When you say you are ‘logging on drill pipe’ does it mean you are ‘logging while drilling’?
No, we call it Tough Logging Condition, TLC. You know, if you are drilling an exploration well, some people might want to take a risk of putting neutron tool in the hole. If you are stuck with it, you are in big trouble. You can drill with your gamma ray resistivity and then come back and log your neutron density on wireline if the hole is good; otherwise, just put the TLC straight away and by that, you can be sure of going in and coming out. These are the things. We had no issues at all with any of these operations and everything went smoothly on the Ebendo wells (which the company drilled for Energia Petroleum). We had a few tool failures particularly on the wireline but the rig had no Non-Productive Time at all; it worked fine. Did we have any major problems? Yes; somewhere we had differential staking when we were coming out of hole. I think the driller was actually messing around and it was static at a point. The over balance was actually higher across the formation and we got stuck. That was majorly all we had.
You said: “the driller was..” But in a turnkey project, that driller was Matpatson?
Yes it was us actually because we brought the rig. It was a Chinese rig that we used and they did well other than that incident.
You are not going to use that rig again?
Oh we would. The driller made a mistake and that point. The truth is that, if somebody makes a mistake, you don’t sack him immediately. Let’s take an example of a career drilling engineer with Shell, just an archetype. When he was six months old on the rig, still a trainee, he was on a job and he lost this finger. He went to his manager even though he was still a trainee and said he wanted to change to petroleum engineering (meaning reservoir engineering) department or production technology, but the manager said “no”. he said “you will stay in this department or you will leave the company” and the trainee asked why? The manager responded: “because this has happened to you, you will never allow it to happen to anybody” Our archetype drilling engineer experienced series of that situation that resulted in the loss of his finger during the course of his career but he always remembered that this was why he lost his finger. So, if somebody makes a mistake, you don’t sack them immediately because someone else will come and still make the same mistake. Back to the driller on Ebendo. He was warned and he had a warning letter and he apologized. Yes it cost us some money because we lost some drill pipes and drill collars along the way.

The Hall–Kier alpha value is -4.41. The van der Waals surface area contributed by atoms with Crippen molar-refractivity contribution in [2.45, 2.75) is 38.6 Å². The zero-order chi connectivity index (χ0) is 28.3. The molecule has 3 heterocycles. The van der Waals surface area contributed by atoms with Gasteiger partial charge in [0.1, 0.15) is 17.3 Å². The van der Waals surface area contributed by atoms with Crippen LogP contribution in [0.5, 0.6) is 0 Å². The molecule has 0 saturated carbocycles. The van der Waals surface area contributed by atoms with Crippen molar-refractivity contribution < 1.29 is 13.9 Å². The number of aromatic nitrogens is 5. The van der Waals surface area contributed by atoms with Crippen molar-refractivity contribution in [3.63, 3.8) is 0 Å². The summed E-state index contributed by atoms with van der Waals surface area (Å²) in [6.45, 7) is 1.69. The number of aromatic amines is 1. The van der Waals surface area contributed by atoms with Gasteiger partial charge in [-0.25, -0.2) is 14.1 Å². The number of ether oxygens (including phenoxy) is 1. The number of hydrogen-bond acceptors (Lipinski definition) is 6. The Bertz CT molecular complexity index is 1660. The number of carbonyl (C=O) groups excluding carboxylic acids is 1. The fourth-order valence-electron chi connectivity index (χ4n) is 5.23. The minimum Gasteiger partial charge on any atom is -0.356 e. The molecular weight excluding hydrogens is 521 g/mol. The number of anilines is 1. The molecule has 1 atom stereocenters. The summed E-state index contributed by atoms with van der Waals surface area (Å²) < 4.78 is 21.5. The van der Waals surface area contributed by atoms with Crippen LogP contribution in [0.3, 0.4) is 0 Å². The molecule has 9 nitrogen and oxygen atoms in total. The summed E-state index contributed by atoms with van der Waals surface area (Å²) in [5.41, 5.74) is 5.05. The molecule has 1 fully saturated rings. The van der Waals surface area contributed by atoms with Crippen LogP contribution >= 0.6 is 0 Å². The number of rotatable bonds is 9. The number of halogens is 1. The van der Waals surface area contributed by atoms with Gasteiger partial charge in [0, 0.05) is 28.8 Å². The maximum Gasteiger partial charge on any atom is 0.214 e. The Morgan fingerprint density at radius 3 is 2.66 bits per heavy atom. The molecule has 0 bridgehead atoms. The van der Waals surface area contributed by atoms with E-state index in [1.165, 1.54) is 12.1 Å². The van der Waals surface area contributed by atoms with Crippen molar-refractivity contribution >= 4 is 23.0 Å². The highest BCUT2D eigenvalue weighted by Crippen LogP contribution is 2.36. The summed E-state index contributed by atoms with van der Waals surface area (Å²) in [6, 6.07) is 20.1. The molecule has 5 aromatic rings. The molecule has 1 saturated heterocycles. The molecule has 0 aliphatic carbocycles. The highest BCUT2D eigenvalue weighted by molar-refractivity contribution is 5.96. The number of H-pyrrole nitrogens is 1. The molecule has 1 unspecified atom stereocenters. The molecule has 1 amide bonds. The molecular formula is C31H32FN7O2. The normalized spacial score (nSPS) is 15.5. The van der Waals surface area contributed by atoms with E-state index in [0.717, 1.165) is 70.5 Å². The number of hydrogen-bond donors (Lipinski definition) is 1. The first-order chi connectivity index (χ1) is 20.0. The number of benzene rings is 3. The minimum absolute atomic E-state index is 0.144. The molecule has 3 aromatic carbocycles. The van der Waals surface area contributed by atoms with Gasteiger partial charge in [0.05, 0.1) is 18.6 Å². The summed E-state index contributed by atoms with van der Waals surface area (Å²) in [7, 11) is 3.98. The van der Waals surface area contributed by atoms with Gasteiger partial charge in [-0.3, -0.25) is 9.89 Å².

So far, how many students have gone through your drilling classroom?
Oh a lot; we actually do some training for Shell
Do you want to put a number to it?
Sometimes, they come in like 15 or 16 at a time particularly for the drilling courses. The highest number you are allowed to carry at a time is 12. We have well intervention courses and then we have some drilling companies that bring their staff for rig training at different levels. The rough neck, the driller, the tool pusher and the drilling manager. Right now we are actually training some engineers for Nigerian Content Development Monitoring Board NCDMB.
Do they work for NCDMB?
We don’t think so; they just took some people and gave them to us to train and if we like them, we can take them. We have identified two of them that we will take through our own critical training programme. So that is it about training.
Do you have a live rig or a simulator?
We have a simulator particularly for the certification. We just actually finished installing the Shell DS-500 simulator last November. It is as big as the rig floor and we are going to Angola to install one in March 2023.
For what company?
We are going to install that on behalf of the manufacturer actually because we are now partners with them. The Drilling Systems in London and we are also partners with Aberdeen Drilling School.
There is a growing number of drilling companies who now do turnkey projects. What is Matpatson’s opinion about the state of turnkey drilling in Nigeria today. Would you say it has really taken off?